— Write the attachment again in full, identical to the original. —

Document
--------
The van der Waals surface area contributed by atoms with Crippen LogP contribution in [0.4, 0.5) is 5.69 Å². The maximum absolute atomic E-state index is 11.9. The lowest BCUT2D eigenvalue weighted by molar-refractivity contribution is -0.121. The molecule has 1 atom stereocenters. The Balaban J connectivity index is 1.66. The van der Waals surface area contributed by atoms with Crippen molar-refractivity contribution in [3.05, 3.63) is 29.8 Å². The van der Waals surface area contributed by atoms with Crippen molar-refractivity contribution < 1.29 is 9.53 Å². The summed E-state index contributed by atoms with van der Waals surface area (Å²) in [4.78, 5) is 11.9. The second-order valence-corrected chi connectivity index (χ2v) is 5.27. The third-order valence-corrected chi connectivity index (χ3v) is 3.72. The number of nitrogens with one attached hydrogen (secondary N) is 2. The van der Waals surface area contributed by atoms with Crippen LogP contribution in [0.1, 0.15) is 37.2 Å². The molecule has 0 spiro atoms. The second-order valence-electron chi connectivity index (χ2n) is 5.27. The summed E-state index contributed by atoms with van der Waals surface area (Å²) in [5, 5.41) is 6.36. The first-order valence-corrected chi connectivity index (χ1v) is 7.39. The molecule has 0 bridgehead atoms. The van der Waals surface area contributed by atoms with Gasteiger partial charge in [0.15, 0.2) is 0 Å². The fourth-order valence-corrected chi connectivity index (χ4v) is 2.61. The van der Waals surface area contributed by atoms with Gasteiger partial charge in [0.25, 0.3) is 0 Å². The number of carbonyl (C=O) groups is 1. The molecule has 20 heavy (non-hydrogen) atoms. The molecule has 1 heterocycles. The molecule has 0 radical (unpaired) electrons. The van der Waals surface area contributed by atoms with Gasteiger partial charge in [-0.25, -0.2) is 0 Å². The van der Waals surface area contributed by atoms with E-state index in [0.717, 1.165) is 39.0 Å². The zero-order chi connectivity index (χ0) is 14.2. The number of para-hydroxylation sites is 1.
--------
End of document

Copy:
The van der Waals surface area contributed by atoms with Crippen LogP contribution in [0.4, 0.5) is 5.69 Å². The maximum absolute atomic E-state index is 11.9. The lowest BCUT2D eigenvalue weighted by molar-refractivity contribution is -0.121. The molecule has 1 atom stereocenters. The Balaban J connectivity index is 1.66. The van der Waals surface area contributed by atoms with Crippen molar-refractivity contribution in [3.05, 3.63) is 29.8 Å². The van der Waals surface area contributed by atoms with Crippen molar-refractivity contribution < 1.29 is 9.53 Å². The summed E-state index contributed by atoms with van der Waals surface area (Å²) in [4.78, 5) is 11.9. The second-order valence-corrected chi connectivity index (χ2v) is 5.27. The third-order valence-corrected chi connectivity index (χ3v) is 3.72. The number of nitrogens with one attached hydrogen (secondary N) is 2. The van der Waals surface area contributed by atoms with Crippen LogP contribution in [0.1, 0.15) is 37.2 Å². The molecule has 0 spiro atoms. The second-order valence-electron chi connectivity index (χ2n) is 5.27. The summed E-state index contributed by atoms with van der Waals surface area (Å²) in [5, 5.41) is 6.36. The first-order valence-corrected chi connectivity index (χ1v) is 7.39. The molecule has 0 bridgehead atoms. The van der Waals surface area contributed by atoms with Gasteiger partial charge in [0.15, 0.2) is 0 Å². The fourth-order valence-corrected chi connectivity index (χ4v) is 2.61. The van der Waals surface area contributed by atoms with Gasteiger partial charge in [0.25, 0.3) is 0 Å². The number of carbonyl (C=O) groups is 1. The molecule has 20 heavy (non-hydrogen) atoms. The molecule has 1 heterocycles. The molecule has 0 radical (unpaired) electrons. The van der Waals surface area contributed by atoms with Gasteiger partial charge in [-0.25, -0.2) is 0 Å². The van der Waals surface area contributed by atoms with E-state index in [0.717, 1.165) is 39.0 Å². The zero-order chi connectivity index (χ0) is 14.2. The number of para-hydroxylation sites is 1.